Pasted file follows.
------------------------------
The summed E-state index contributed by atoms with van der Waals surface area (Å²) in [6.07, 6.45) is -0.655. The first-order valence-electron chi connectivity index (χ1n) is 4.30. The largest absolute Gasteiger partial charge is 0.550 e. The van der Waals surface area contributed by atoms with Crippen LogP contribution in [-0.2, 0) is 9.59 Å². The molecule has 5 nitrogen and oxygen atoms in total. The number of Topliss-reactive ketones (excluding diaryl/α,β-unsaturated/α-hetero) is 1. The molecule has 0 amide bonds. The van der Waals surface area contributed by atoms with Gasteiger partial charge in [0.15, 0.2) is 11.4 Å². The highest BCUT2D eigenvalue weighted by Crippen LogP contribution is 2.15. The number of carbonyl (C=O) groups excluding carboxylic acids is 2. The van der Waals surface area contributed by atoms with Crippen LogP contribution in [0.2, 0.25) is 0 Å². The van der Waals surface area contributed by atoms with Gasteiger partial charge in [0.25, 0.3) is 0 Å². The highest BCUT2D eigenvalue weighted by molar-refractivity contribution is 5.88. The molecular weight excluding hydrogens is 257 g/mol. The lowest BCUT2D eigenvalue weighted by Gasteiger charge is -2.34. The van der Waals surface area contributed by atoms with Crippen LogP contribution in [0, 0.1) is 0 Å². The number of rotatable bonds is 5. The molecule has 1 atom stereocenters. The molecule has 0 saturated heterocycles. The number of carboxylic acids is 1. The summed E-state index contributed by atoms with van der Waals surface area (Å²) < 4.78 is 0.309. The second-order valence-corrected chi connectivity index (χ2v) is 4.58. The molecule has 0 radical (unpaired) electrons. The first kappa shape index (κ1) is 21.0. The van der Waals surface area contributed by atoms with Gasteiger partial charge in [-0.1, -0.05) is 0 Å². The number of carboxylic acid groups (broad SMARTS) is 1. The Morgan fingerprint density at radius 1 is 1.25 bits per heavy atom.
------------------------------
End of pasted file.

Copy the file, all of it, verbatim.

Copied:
The summed E-state index contributed by atoms with van der Waals surface area (Å²) in [6.07, 6.45) is -0.655. The first-order valence-electron chi connectivity index (χ1n) is 4.30. The largest absolute Gasteiger partial charge is 0.550 e. The van der Waals surface area contributed by atoms with Crippen LogP contribution in [-0.2, 0) is 9.59 Å². The molecule has 5 nitrogen and oxygen atoms in total. The number of Topliss-reactive ketones (excluding diaryl/α,β-unsaturated/α-hetero) is 1. The molecule has 0 amide bonds. The van der Waals surface area contributed by atoms with Gasteiger partial charge in [0.15, 0.2) is 11.4 Å². The highest BCUT2D eigenvalue weighted by Crippen LogP contribution is 2.15. The number of carbonyl (C=O) groups excluding carboxylic acids is 2. The van der Waals surface area contributed by atoms with Crippen LogP contribution in [0.2, 0.25) is 0 Å². The van der Waals surface area contributed by atoms with Gasteiger partial charge in [0.25, 0.3) is 0 Å². The highest BCUT2D eigenvalue weighted by molar-refractivity contribution is 5.88. The molecular weight excluding hydrogens is 257 g/mol. The lowest BCUT2D eigenvalue weighted by Gasteiger charge is -2.34. The van der Waals surface area contributed by atoms with Crippen LogP contribution in [0, 0.1) is 0 Å². The number of rotatable bonds is 5. The molecule has 1 atom stereocenters. The molecule has 0 saturated heterocycles. The number of carboxylic acids is 1. The summed E-state index contributed by atoms with van der Waals surface area (Å²) < 4.78 is 0.309. The second-order valence-corrected chi connectivity index (χ2v) is 4.58. The molecule has 0 radical (unpaired) electrons. The first kappa shape index (κ1) is 21.0. The van der Waals surface area contributed by atoms with Gasteiger partial charge in [-0.1, -0.05) is 0 Å². The number of carboxylic acid groups (broad SMARTS) is 1. The Morgan fingerprint density at radius 1 is 1.25 bits per heavy atom.